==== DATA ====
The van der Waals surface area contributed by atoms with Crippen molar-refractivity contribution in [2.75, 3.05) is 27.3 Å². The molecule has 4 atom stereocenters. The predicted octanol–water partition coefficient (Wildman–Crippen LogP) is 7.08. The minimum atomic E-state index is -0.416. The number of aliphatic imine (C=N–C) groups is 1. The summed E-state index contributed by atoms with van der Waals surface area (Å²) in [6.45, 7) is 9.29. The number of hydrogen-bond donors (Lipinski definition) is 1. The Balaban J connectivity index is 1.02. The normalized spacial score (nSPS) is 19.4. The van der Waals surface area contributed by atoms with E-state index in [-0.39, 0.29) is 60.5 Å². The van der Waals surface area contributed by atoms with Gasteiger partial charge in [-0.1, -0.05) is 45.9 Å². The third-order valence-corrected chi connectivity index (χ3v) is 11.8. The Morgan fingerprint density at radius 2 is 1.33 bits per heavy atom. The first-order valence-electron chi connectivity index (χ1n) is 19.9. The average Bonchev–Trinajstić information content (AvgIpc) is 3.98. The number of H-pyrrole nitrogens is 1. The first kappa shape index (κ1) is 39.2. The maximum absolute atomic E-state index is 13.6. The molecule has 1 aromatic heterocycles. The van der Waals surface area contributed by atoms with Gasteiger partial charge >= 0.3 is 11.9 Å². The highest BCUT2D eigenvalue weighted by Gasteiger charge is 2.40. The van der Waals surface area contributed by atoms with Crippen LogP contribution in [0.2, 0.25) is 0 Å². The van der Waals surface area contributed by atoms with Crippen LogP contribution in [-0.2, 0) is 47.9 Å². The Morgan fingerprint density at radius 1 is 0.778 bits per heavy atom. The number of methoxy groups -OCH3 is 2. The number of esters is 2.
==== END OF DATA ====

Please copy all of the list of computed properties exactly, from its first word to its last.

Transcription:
The van der Waals surface area contributed by atoms with Crippen molar-refractivity contribution in [2.75, 3.05) is 27.3 Å². The molecule has 4 atom stereocenters. The predicted octanol–water partition coefficient (Wildman–Crippen LogP) is 7.08. The minimum atomic E-state index is -0.416. The number of aliphatic imine (C=N–C) groups is 1. The summed E-state index contributed by atoms with van der Waals surface area (Å²) in [6.45, 7) is 9.29. The number of hydrogen-bond donors (Lipinski definition) is 1. The Balaban J connectivity index is 1.02. The normalized spacial score (nSPS) is 19.4. The van der Waals surface area contributed by atoms with E-state index in [-0.39, 0.29) is 60.5 Å². The van der Waals surface area contributed by atoms with Gasteiger partial charge in [-0.1, -0.05) is 45.9 Å². The third-order valence-corrected chi connectivity index (χ3v) is 11.8. The Morgan fingerprint density at radius 2 is 1.33 bits per heavy atom. The first-order valence-electron chi connectivity index (χ1n) is 19.9. The average Bonchev–Trinajstić information content (AvgIpc) is 3.98. The number of H-pyrrole nitrogens is 1. The first kappa shape index (κ1) is 39.2. The maximum absolute atomic E-state index is 13.6. The molecule has 1 aromatic heterocycles. The van der Waals surface area contributed by atoms with Gasteiger partial charge >= 0.3 is 11.9 Å². The highest BCUT2D eigenvalue weighted by Gasteiger charge is 2.40. The van der Waals surface area contributed by atoms with Crippen LogP contribution in [0.2, 0.25) is 0 Å². The van der Waals surface area contributed by atoms with Crippen LogP contribution in [-0.2, 0) is 47.9 Å². The Morgan fingerprint density at radius 1 is 0.778 bits per heavy atom. The number of methoxy groups -OCH3 is 2. The number of esters is 2.